Friday, October 5, 2007

Mary, Queen of Scots

Mary, Queen of Scots (1971) was on my want-list for about a year and I was afraid that I would have to get the VHS, which was rare and quite expensive; but at last it's available on DVD.

The picture transfer is wonderful. This movie begins with Mary Stuart's last days as the Queen Consort of France. After the death of her husband, King Fran├žois, Mary (1542-1587) returned to Scotland, hoped for a better future. The fortune, however, didn't smile on her. Her brother, James, betrayed her. Her marriage to Henry Lord Darnley, was turned to be a mistake. Darnley was furiously jealous to her secretary, Riccio (these two had an affair), and joined in a conspiracy with the lords to get rid of him; only to realize that they used him in the rebellion against the Queen, so again he changed side. The lords didn't like Darnley so much that they couldn't wait until he died from the pox, and soon after he made a narrow escaped when they blew up his house, they killed him. From Darnley, Mary had a son, James I, who later would reign Scotland and England, because Elizabeth I had no child.
Mary married for the 3rd time to Bothwell, but soon they were separated. Bothwell died in Denmark, and Mary at last beheaded by her cousin's Elizabeth I.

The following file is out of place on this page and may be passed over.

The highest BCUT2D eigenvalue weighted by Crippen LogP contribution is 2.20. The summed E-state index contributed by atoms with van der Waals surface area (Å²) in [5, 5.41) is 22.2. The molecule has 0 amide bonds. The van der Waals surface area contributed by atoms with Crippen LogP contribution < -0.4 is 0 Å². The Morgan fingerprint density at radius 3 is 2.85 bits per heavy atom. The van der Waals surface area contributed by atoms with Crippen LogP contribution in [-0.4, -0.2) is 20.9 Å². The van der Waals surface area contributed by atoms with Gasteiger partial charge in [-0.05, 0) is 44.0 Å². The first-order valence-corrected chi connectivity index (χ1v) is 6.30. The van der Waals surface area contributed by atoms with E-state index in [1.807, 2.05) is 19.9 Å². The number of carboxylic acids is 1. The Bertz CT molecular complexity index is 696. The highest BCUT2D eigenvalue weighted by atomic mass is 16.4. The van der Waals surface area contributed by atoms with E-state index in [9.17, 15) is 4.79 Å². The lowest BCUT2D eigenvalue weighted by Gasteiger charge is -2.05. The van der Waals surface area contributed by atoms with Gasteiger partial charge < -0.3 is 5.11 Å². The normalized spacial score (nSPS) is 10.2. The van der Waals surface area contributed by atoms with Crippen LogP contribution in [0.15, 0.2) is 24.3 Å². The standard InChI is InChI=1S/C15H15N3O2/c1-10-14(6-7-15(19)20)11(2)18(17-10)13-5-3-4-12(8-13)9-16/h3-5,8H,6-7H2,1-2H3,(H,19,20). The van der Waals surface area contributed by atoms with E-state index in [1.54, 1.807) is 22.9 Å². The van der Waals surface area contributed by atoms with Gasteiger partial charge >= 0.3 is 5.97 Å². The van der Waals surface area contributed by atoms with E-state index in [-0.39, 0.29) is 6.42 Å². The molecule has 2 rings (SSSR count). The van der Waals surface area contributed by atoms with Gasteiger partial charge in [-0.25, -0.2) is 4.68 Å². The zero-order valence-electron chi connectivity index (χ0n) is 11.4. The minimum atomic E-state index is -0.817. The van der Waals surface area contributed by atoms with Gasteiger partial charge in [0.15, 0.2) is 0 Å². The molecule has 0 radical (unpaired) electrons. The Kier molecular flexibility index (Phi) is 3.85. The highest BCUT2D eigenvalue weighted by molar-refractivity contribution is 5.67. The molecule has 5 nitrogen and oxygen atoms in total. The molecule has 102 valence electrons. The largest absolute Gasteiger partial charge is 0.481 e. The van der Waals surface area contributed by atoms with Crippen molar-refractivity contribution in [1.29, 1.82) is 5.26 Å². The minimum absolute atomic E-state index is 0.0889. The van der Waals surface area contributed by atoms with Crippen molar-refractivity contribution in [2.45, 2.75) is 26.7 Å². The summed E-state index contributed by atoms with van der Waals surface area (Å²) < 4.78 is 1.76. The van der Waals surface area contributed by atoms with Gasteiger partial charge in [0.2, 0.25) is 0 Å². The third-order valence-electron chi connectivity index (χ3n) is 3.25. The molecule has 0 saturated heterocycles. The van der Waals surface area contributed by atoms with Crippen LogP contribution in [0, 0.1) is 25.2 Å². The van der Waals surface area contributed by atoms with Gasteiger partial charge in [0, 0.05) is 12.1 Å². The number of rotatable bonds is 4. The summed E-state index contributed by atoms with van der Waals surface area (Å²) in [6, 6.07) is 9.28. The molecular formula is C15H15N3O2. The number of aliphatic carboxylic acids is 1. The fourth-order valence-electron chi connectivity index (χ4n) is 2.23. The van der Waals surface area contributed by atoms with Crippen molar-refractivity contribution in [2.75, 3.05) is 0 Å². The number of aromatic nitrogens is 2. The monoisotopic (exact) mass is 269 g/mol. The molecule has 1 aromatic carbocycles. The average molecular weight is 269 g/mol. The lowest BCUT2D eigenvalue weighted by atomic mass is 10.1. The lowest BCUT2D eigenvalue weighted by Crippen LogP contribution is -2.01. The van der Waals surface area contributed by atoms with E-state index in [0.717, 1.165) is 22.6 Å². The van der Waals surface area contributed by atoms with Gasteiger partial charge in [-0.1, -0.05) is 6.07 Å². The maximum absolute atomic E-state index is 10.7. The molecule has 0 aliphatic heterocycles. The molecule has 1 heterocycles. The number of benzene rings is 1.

Compare to Mary of Scotland (1936) , I like the 1971 version better. Katherine Hepburn made a very strong queen. Lord Darnley here was evidently gay and I wonder how the marriage could even produce a son. She married him only to secure her throne. There were also silly scenes like when Mary turned down all of her suitors and when Bothwell joked with Mary's ladies-in-waiting. My favourite moment was when the people of Scotland came to give their support to the new queen with a song. The melody was similar to "The Bonnie Banks O' Loch Lomond", but the lyrics were different.

Different from Hepburn, Redgrave made a more human queen. Fresh from France, which was full of singing and dancing, she was more free-spirited than the Scottish lords. She loved all her 3 husbands, although most likely she changed her mind soon after she found out Darnley's real personality on the wedding night. Dalton portrayed very well this drunkard, who was also a coward, double-traitor, pampered boy, who wept when in trouble and did anything to save his own life. I was happy when this pest finally died on screen. Redgrave's humanity also made it convincing when Elizabeth told her how fragile she was, how she had been tricked, and her anger when she tried to hit Elizabeth with her stick. The most breath-taking moment was the execution scene, when Mary removed her cloak to show her red dress.

I think I read somewhere that Mary Stuart and Elizabeth Tudor never met in reality. Perhaps I am wrong. The last 3 movies (2 above + Elizabeth I miniseries with Helen Mirren) I saw about them showed the meeting, though. At least those were secret meetings.

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